Why did you decide to teach now in a time of a pandemic?
Because the pandemic has not stopped us from dreaming. There is always someone out there who dreams of becoming an actor, and if they want it bad enough, teachers like me will be waiting for them.
In all your years in education, can you share your most valuable learning, or maybe a learning experience that’s never left you?
One of my teachers once told me, “If you want to dance, then you are meant to dance.” I didn’t understand it back then because of the limitations I had placed upon myself, but after all these years, I now understand that your passion is your calling. Not everyone dreams of becoming a doctor, just as not everyone dreams of becoming an actor. We are all meant to be different, and that is beautiful. And I understand now that whatever limitations we think we have, they are all in our heads.
No matter how many times people discourage you, you have to find the courage to believe in yourself. When you believe in yourself, you can do anything. Easier said than done, and it has taken me years to learn, but that’s part of the whole journey.
Can you talk to us more about the Meisner Technique? Why is it important to teach this particular course?
The Meisner technique is an approach to acting that was developed by the American theater practitioner, Sanford Meisner. The focus of the technique is for actors to “get out of their heads” and behave instinctively. Exercises are rooted in Repetition, in which actors learn to take the attention off themselves and put it on their partners’ real behavior, allowing it to affect them and cause a truthful reaction.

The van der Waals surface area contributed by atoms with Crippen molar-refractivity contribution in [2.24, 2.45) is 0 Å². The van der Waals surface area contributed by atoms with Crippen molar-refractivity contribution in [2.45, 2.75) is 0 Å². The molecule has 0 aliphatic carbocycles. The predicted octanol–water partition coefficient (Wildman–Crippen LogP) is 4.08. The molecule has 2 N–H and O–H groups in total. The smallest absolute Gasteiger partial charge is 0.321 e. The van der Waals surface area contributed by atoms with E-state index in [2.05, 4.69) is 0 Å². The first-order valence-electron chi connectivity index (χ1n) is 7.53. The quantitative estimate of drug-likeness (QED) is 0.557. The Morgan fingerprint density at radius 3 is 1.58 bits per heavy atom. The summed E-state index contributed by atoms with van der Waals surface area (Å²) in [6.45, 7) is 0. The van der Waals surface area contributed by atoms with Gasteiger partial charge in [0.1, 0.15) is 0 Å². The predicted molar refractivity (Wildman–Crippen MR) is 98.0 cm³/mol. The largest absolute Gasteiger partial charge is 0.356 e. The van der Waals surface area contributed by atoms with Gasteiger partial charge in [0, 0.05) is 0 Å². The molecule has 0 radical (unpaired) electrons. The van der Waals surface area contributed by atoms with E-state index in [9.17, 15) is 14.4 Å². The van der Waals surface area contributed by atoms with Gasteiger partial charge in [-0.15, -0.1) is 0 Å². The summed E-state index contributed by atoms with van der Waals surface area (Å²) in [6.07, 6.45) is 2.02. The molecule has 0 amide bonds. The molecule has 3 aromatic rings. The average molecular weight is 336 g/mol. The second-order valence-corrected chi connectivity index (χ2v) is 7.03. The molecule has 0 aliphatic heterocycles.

To use the ‘poor’ analogy of a toolbox, it might be enough that you have a hammer, but you might need a screwdriver someday. Or a wrench. Or pliers. An actor needs tools as well. There are acting techniques that are already quite popular here in the Philippines, so I would like to share one that’s been around for years but not many here know of. The Meisner Technique, to me, is simple and straightforward, and I believe that actors here will find it useful as well. I’m offering a new tool for an actor’s toolbox.
Can you tell us how you’ll be conducting classes here? Who do you think will be most fitting to join the course?
All classes will be online until we achieve herd immunity (laughs). Beginners are welcome, as well as professionals who are looking to sharpen their tools.
It’s P16,000.00 for 20 sessions, and there are payment options. I actually already started classes just last April 11. I had been planning on having my next batch of students in June or July, but I don’t mind opening another class simultaneously. For those interested, they can send me a message on Facebook, Instagram, or send me an email.
What do you think is the most important thing to do for someone who wants to aspire to have a professional career like yours?
To not aspire to have a professional career like mine, or like others’!
They should aspire to make their own way, to carve their own path. Your path is your own, and only you can walk that path. The first step is knowing who you are, and what you really want. What does your heart tell you? Listen.
This interview was edited for clarity.